Boeing has published its forecasts for the next 20 years, predicting 3.1% growth for Europe’s passenger traffic.
According to Boeing, the airline industry is already on the path to recovery. The aircraft manufacturer forecasts that over the next 20 years, European carriers will need 8,705 new airplanes valued at €1.25 trillion to sustain growth, especially fuelled by a fast expanding leisure travel market.
Demand for air travel within Europe is leading the recovery as health and travel restrictions ease, followed by long-haul travel’s return to pre-pandemic levels by 2023 to 2024.
Reducing aviation’s carbon footprint remains a top priority for Boeing and for carriers in the European market. For short-haul routes, European airlines are expected to further invest in new, higher-capacity single-aisle models that reduce fuel use and emissions. For long-haul fleets, airlines are projected to leverage new-generation widebodies, such as the B787 and B777X with improved efficiency. By 2040, 90% of Europe’s current fleet will be replaced with more fuel-efficient models.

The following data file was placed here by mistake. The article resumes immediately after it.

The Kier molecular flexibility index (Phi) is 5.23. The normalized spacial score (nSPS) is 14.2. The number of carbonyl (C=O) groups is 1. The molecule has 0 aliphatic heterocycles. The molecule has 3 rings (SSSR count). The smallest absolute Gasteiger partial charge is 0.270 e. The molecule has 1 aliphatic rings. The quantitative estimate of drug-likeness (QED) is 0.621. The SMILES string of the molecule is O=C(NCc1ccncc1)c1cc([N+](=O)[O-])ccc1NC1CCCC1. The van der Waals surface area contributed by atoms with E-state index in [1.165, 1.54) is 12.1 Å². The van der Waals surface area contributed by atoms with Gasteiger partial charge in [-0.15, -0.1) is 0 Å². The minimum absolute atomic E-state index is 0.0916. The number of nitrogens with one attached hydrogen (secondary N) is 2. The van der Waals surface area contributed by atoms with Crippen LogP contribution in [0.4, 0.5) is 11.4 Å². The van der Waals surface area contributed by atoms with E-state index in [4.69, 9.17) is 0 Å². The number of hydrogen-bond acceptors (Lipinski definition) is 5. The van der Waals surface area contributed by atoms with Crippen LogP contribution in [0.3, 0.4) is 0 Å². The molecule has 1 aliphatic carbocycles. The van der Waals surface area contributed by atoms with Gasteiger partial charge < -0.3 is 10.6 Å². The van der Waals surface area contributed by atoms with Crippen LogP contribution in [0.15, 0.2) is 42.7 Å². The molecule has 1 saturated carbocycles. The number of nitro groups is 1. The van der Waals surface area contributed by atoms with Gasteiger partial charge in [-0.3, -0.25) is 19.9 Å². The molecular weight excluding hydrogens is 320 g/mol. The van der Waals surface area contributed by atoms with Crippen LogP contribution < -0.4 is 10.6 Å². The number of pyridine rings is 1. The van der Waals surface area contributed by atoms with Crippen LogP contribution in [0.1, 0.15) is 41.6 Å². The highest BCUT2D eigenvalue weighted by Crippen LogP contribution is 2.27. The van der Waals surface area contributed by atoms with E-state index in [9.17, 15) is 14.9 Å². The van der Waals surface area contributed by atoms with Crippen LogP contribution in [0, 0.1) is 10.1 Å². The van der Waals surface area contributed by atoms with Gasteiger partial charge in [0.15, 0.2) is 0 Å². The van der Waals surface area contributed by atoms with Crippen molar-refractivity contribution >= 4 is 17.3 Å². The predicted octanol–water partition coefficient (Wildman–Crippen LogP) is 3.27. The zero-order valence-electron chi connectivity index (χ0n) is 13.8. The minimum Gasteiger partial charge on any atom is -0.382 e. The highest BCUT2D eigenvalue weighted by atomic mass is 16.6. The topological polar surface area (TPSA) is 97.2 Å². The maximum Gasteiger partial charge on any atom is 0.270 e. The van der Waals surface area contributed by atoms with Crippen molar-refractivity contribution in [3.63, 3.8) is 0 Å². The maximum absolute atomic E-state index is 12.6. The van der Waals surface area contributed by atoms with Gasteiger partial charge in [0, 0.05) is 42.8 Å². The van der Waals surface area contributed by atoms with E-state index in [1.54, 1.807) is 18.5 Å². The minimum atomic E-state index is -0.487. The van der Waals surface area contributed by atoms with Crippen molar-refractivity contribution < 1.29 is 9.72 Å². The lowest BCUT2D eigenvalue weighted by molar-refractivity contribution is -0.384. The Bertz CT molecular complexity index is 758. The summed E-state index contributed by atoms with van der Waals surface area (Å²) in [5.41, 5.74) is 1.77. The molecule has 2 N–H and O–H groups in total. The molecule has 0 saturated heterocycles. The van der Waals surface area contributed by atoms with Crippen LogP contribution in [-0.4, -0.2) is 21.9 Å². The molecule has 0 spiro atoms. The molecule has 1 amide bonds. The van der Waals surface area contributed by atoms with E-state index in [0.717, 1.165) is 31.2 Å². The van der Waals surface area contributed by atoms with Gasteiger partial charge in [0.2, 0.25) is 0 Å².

“While Europe was significantly impacted during the pandemic, coordinated policies within the region have unlocked significant pent-up demand for air travel, resulting in an accelerating recovery,” said Darren Hulst, Boeing’s vice president, Commercial Marketing.
In its Commercial Outlook 2021, Boeing projects for Europe a growth of 3.1% per year for passenger traffic up to 2040 with fleet growth of 2.7%. Demand for 7,100 single-aisle airplanes will be driven by continued growth in the low-cost carrier segment that now accounts for more than 50% of intra-Europe capacity. Demand for 1,545 new wide-bodies will serve long-haul networks.
Photo – top pf page: Boeing sees European air transport growth fuelled by low-cost and leisure traffic (LC/Cleverdis)